Wednesday, January 19, 2011

Somewhere

I remember Quentin Tarantino speaking about Sofia Coppola's "Somewhere" at the Venice Film Festival awards show (where it won the Golden Lion; in the next year we'll learn what film it got stolen from), saying that he and his fellow jurors "kept coming back to it." I find that pretty hard to believe, since I saw "Somewhere" two days ago and I've already almost completely forgotten it. I don't really get it (except on, you know, that fabled "certain level") any more now then I did then. The prospect of understanding it is not something that entices me, since that would require for me to allot more of my time toward it and, even if I did, I'm almost positive that I'd be unsatisfied with what I'd learned from that experience.

Anyone remotely interested in seeing "Somewhere" will be better off watching "Lost in Translation," since that film sates what most people probably will be seeking in this film. Bill Murray's acting is superior to Stephen Dorff's in just about every way possible, despite the fact that Dorff could more easily pass as an action star than Murray could. Dorff has a small degree of pull as Johnny Marco, who spends all of his days drinking, watching pole dances in his hotel room, sleeping with any woman he can, and getting abrasive text messages from an anonymous source. He's unsatisfied, but, since he's not exactly the sharpest tool in the shed, he doesn't possess the willpower to really do anything about it.

He's not really in touch with the life of his daughter Cleo (Elle Fanning), since he doesn't have custody over her, but since his wife is on one of those trips that could end tomorrow or never, he (as they say in "Animal Kingdom") "gets to see more of her." Cleo and by way of virtue Fanning is winning, and that (as well as Dorff, to some degree) keeps the audience at least somewhat absorbed. But look: viewing "Somewhere" is basically watching people doing shit that you and I do all the time. Whether or not that's in the service of any sort of profound notion (read: it's not really), it is what it is. I'm not too sure that a normal person would really want to pay money to see that. Nor do I think most will be too enthralled in the film's scrutiny of Johnny, which manifests itself in long takes of strippers, cars circling racetracks, and cars driving down LA freeways (observed in follow-shots behind the car in exactly the same way as every film Harris Savides has ever shot). I had a little nostalgia for the week I spent in LA a few years back, playing ping-pong and swimming like the characters do in the film, but found little pleasure more than that.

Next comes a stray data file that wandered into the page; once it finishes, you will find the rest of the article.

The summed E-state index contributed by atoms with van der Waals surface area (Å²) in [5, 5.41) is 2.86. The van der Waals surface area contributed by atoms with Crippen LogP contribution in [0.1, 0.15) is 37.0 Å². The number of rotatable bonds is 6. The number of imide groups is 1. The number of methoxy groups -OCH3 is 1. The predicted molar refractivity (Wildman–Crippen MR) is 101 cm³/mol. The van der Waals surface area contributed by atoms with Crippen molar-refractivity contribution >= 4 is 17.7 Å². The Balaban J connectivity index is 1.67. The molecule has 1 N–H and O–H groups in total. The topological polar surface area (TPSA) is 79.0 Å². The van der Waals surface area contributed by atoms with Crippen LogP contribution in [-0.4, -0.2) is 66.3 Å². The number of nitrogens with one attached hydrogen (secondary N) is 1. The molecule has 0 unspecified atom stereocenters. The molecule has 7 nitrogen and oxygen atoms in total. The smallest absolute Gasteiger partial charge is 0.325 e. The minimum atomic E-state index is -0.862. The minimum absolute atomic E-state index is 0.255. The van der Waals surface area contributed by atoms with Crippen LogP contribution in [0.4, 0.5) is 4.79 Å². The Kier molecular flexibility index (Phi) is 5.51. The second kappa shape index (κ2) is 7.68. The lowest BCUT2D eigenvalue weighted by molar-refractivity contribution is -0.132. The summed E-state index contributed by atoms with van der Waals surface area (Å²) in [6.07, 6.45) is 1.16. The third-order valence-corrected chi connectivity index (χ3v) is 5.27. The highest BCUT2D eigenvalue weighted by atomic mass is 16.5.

I apologize that this review cuts to the quick a bit fast. I just was tired of practicing the same restraint that Coppola did. When she gets out of her own way, I think that she will continue to make films as good as "Translation." C

Note: Many were frustrated with "LiT" in the way I was with "Somewhere." My take is that the former was enjoyable and watchable and worth my time, and the latter wasn't, or at least much less so.

4 comments:

dontdoacidguys said...

Funny that: I saw Somewhere two weeks ago now, and much like Tarantino, I keep coming back to it. There are shots of that movie I haven't been able to get out of my head yet (to be fair, though, I'm a sucker for long, static shots done well, and the technical qualities of Coppola's films are undeniable). If I had more time, I'd probably literally go back to see it. But you know how it is: so many films to see, so little time.

I would be hard-pressed to say whether I like Somewhere or Lost in Translation better right now. I admire both of them quite a lot, and I'm not even sure I'm that interested in determining which one I like better, either.

Nick Duval said...

I'm perhaps being a tad harsh. But I just think of how a film like "The Time That Remains," which I disliked about as much as "Somewhere," still left me with something to think about.

I dunno. I like long takes as much as the next man, but Coppola applied them in an aggravating way. I was a little put off by the long shots of the strippers that went on and on and on.

Have you seen "Gerry" by Van Sant? I was a little bored by that, but what Harris Savides does in the opening scene (aided by beautiful music) is magical.

litdreamer said...

I agree that of the shots in Somewhere are static for too long and make Lost in Translation look like an action movie. Then again, her subject is ennui, and I believe Coppola to be the best director of ennui out there ("boredom" to those of you who don't speak French). I thought this film much better than you did, but it was lacking that spark that Lost in Translation had, perhaps because we come to care more about two people stuck in Tokyo than two people stuck in L.A.

Nick Duval said...

I agree with you totally on the "spark." As you said, the setting is different, and also, Murray is a much more watchable actor than Dorff. I originally was going to give this film a C+, but I realized I really didn't react that much to it at all.

From just looking at the Venice competition, "Black Swan" is better, and "13 Assassins," "Detective Dee," "Attenberg," "Post Mortem," and more look superior to "Somewhere." (Though I can tell you from seeing "Meek's Cutoff" that at least IMO it has a leg up on one film.)